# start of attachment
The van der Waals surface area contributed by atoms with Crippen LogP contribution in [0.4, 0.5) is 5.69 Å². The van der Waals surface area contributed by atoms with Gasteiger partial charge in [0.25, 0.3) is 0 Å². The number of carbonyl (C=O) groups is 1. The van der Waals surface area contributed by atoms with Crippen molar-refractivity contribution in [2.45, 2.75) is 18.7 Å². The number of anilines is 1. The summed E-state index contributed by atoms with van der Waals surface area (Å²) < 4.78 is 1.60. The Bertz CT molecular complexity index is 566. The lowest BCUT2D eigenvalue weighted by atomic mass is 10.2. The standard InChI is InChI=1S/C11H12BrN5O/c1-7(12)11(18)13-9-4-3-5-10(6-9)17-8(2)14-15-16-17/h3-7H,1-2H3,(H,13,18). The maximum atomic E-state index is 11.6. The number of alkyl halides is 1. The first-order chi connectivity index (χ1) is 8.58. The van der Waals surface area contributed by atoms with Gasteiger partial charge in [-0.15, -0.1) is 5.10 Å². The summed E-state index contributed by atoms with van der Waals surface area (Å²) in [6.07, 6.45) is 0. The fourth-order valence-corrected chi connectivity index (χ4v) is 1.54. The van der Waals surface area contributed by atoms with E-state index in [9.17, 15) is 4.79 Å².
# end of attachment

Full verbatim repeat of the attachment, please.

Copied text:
The van der Waals surface area contributed by atoms with Crippen LogP contribution in [0.4, 0.5) is 5.69 Å². The van der Waals surface area contributed by atoms with Gasteiger partial charge in [0.25, 0.3) is 0 Å². The number of carbonyl (C=O) groups is 1. The van der Waals surface area contributed by atoms with Crippen molar-refractivity contribution in [2.45, 2.75) is 18.7 Å². The number of anilines is 1. The summed E-state index contributed by atoms with van der Waals surface area (Å²) < 4.78 is 1.60. The Bertz CT molecular complexity index is 566. The lowest BCUT2D eigenvalue weighted by atomic mass is 10.2. The standard InChI is InChI=1S/C11H12BrN5O/c1-7(12)11(18)13-9-4-3-5-10(6-9)17-8(2)14-15-16-17/h3-7H,1-2H3,(H,13,18). The maximum atomic E-state index is 11.6. The number of alkyl halides is 1. The first-order chi connectivity index (χ1) is 8.58. The van der Waals surface area contributed by atoms with Gasteiger partial charge in [-0.15, -0.1) is 5.10 Å². The summed E-state index contributed by atoms with van der Waals surface area (Å²) in [6.07, 6.45) is 0. The fourth-order valence-corrected chi connectivity index (χ4v) is 1.54. The van der Waals surface area contributed by atoms with E-state index in [9.17, 15) is 4.79 Å².